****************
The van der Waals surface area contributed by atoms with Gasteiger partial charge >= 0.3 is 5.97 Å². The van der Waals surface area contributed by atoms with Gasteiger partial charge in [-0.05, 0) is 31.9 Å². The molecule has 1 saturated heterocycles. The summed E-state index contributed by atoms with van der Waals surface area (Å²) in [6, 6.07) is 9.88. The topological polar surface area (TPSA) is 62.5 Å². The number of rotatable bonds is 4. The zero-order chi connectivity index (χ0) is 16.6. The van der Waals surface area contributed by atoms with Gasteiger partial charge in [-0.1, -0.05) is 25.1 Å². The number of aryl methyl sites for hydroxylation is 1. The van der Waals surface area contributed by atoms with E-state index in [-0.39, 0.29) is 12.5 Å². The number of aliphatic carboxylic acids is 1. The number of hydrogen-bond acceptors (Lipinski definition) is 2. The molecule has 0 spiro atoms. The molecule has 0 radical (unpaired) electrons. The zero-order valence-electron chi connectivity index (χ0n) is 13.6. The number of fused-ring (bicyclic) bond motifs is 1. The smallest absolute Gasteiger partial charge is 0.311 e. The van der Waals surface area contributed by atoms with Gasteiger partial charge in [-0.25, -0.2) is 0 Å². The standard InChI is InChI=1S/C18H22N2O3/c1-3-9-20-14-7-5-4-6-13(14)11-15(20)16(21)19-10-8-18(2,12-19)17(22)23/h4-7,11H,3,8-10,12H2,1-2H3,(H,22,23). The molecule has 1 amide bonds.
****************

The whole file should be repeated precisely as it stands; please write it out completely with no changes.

The van der Waals surface area contributed by atoms with Gasteiger partial charge >= 0.3 is 5.97 Å². The van der Waals surface area contributed by atoms with Gasteiger partial charge in [-0.05, 0) is 31.9 Å². The molecule has 1 saturated heterocycles. The summed E-state index contributed by atoms with van der Waals surface area (Å²) in [6, 6.07) is 9.88. The topological polar surface area (TPSA) is 62.5 Å². The number of rotatable bonds is 4. The zero-order chi connectivity index (χ0) is 16.6. The van der Waals surface area contributed by atoms with Gasteiger partial charge in [-0.1, -0.05) is 25.1 Å². The number of aryl methyl sites for hydroxylation is 1. The van der Waals surface area contributed by atoms with E-state index in [-0.39, 0.29) is 12.5 Å². The number of aliphatic carboxylic acids is 1. The number of hydrogen-bond acceptors (Lipinski definition) is 2. The molecule has 0 spiro atoms. The molecule has 0 radical (unpaired) electrons. The zero-order valence-electron chi connectivity index (χ0n) is 13.6. The number of fused-ring (bicyclic) bond motifs is 1. The smallest absolute Gasteiger partial charge is 0.311 e. The van der Waals surface area contributed by atoms with Gasteiger partial charge in [-0.25, -0.2) is 0 Å². The standard InChI is InChI=1S/C18H22N2O3/c1-3-9-20-14-7-5-4-6-13(14)11-15(20)16(21)19-10-8-18(2,12-19)17(22)23/h4-7,11H,3,8-10,12H2,1-2H3,(H,22,23). The molecule has 1 amide bonds.